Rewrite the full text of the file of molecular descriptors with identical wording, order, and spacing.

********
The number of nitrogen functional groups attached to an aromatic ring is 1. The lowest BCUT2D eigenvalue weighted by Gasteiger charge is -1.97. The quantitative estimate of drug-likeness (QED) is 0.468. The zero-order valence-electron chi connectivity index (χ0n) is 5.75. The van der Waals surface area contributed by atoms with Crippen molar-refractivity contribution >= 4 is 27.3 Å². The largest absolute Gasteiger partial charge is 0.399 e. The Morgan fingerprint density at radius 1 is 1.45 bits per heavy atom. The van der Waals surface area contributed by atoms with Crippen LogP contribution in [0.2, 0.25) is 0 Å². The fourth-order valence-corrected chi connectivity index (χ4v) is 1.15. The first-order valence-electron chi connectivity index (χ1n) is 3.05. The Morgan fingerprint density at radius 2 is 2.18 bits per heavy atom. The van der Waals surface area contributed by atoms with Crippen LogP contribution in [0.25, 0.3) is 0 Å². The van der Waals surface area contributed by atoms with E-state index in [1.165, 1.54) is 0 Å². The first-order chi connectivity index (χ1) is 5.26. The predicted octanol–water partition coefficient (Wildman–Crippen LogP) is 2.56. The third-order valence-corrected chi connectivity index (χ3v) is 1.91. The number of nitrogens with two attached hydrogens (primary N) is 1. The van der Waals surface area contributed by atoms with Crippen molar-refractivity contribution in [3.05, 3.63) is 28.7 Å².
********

The number of nitrogen functional groups attached to an aromatic ring is 1. The lowest BCUT2D eigenvalue weighted by Gasteiger charge is -1.97. The quantitative estimate of drug-likeness (QED) is 0.468. The zero-order valence-electron chi connectivity index (χ0n) is 5.75. The van der Waals surface area contributed by atoms with Crippen molar-refractivity contribution >= 4 is 27.3 Å². The largest absolute Gasteiger partial charge is 0.399 e. The Morgan fingerprint density at radius 1 is 1.45 bits per heavy atom. The van der Waals surface area contributed by atoms with Crippen LogP contribution in [0.2, 0.25) is 0 Å². The fourth-order valence-corrected chi connectivity index (χ4v) is 1.15. The first-order valence-electron chi connectivity index (χ1n) is 3.05. The Morgan fingerprint density at radius 2 is 2.18 bits per heavy atom. The van der Waals surface area contributed by atoms with Crippen LogP contribution in [0.25, 0.3) is 0 Å². The van der Waals surface area contributed by atoms with E-state index in [1.165, 1.54) is 0 Å². The first-order chi connectivity index (χ1) is 5.26. The predicted octanol–water partition coefficient (Wildman–Crippen LogP) is 2.56. The third-order valence-corrected chi connectivity index (χ3v) is 1.91. The number of nitrogens with two attached hydrogens (primary N) is 1. The van der Waals surface area contributed by atoms with Crippen molar-refractivity contribution in [3.05, 3.63) is 28.7 Å².